Three for a girl,
Four for a boy,
Five for silver,
Six for gold,
Seven for a secret
never to be told”

However, as the well-known rhyme shows, it is generally only seeing a lone magpie that is supposed to bring bad luck.

We’re not entirely sure why this is but we do know that magpies often mate for life so seeing a single magpie may mean it has lost its mate and therefore the chance of it bringing bad luck is higher. Indeed, according to the rhyme coming across a larger group of magpies could actually bring you good fortune and wealth.

To help ward off the bad luck that might come your way from seeing a solitary magpie there are a number of things you can do:

Salute the magpie.

Say ‘Good morning general’ or ‘Good morning captain’.

Say ‘Good morning Mr Magpie, how is your lady wife today?’

Say ‘Good morning, Mr Magpie, how are Mrs Magpie and all the other little magpies?’

Say ‘Hello Jack, how’s your brother?’

Doff your hat.

Spit three times over your shoulder.

Blink rapidly to fool yourself into thinking you’ve seen two magpies.

Flap your arems like wings and caw loudly to mimic the magpie’s missing mate.

Regional variations

The fear that a lone magpie will bring bad luck is fairly common throughout the UK, but in some areas there are more specific magpie superstitions:


A single magpie seen near the window of a house is a sign of an impending death.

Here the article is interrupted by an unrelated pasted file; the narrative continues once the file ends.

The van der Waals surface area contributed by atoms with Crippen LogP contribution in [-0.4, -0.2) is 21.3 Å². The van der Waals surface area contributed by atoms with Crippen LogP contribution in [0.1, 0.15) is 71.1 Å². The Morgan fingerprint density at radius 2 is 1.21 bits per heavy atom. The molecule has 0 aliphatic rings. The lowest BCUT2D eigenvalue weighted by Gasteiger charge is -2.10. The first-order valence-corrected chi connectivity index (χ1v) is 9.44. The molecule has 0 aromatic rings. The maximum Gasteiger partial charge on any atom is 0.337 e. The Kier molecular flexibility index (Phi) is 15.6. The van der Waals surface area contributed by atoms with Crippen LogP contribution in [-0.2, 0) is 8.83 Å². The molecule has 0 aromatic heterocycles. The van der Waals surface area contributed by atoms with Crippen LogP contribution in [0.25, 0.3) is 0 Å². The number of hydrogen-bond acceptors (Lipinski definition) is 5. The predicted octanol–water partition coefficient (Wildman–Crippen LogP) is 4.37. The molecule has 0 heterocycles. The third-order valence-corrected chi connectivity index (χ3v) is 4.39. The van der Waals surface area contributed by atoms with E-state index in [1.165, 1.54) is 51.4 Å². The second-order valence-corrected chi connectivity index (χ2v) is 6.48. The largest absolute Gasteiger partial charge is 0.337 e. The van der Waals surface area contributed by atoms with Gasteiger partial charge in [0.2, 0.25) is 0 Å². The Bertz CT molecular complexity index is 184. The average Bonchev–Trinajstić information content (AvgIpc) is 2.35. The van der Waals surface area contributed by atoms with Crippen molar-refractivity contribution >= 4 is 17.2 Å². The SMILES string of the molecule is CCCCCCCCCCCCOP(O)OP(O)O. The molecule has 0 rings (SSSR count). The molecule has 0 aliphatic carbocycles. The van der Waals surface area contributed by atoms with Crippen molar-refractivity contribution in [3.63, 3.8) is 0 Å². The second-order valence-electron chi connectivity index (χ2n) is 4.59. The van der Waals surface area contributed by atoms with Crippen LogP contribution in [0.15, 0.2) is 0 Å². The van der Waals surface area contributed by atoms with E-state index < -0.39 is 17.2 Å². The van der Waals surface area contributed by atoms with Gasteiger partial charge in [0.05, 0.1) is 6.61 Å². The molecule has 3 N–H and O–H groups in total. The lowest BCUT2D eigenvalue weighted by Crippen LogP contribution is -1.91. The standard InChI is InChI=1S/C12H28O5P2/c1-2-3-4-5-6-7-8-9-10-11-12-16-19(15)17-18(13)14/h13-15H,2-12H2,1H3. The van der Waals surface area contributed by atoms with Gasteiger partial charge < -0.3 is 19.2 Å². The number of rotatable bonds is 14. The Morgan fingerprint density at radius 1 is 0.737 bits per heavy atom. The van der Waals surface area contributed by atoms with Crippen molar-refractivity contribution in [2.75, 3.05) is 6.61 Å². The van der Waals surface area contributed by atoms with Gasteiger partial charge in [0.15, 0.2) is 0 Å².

if you see a magpie when starting a journey and moving from right to left then the journey will be hazardous.


Magpies are the souls of evil-minded and gossiping women.


Magpies are associated with witchcraft and you should make the sign of a cross to ward off evil spirits.


Carrying an onion with you at all times will offer you protection from the bad luck a magpie may bring.


A group of three magpies together predicts a fire.


If a fisherman sees a magpie first thing in the morning he won’t catch any fish that day.


Bucking the trend, in Sussex a magpie perched on the roof of a house is regarded as a good sign and that the house is in no danger of falling.

More bird superstitions

Good luck or bad luck?

And throughout the rest of the world magpies are not always seen as so unlucky:

China – a singing magpie will bring good fortune and is a symbol of happiness and good luck

Korea – magpies deliver good news and invite good people into your life.

Mongolia – magpies are smart birds that can control the weather.

France – evil nuns are thought to be reincarnated as magpies.

Scandinavia – magpies are associated with Skadi, the Norse goddess of the winter, although in Norway magpies are considered cunning and it is also the bird of the huldra, the underground people.

We now know that the Romans got it right. Magpies are highly intelligent birds with a brain-to-body mass that is equal to that of the great apes. They can use tools, play games, work in teams, and even mimic human speech.

So if you see a magpie today give it your very best salute, but not because you want to protect yourself from bad luck but to show this smart, colourful bird some well-deserved respect.

What do you do when you see a magpie? Let us know in the comments below.

34 Comments Magpies And Superstition

  1. I seen 1 magpie at my window which is apparently is meant to mean sorrow or death and since then my gran has become sicker I then saw two magpies a few days later and for the past three days after seeing those two magpies I’ve had bad luck things have been going wrong for me

  2. Personally I adore all corvids, but the magpie, specifically the black billed magpie, is my absolute favorite bird in existence. Whenever I see any number of them (whether 1 or 7+) my heart fills with happiness and I end up having the silliest grin on my face for quite a while afterwards. Hearing their song has the same wonderful effect. ♡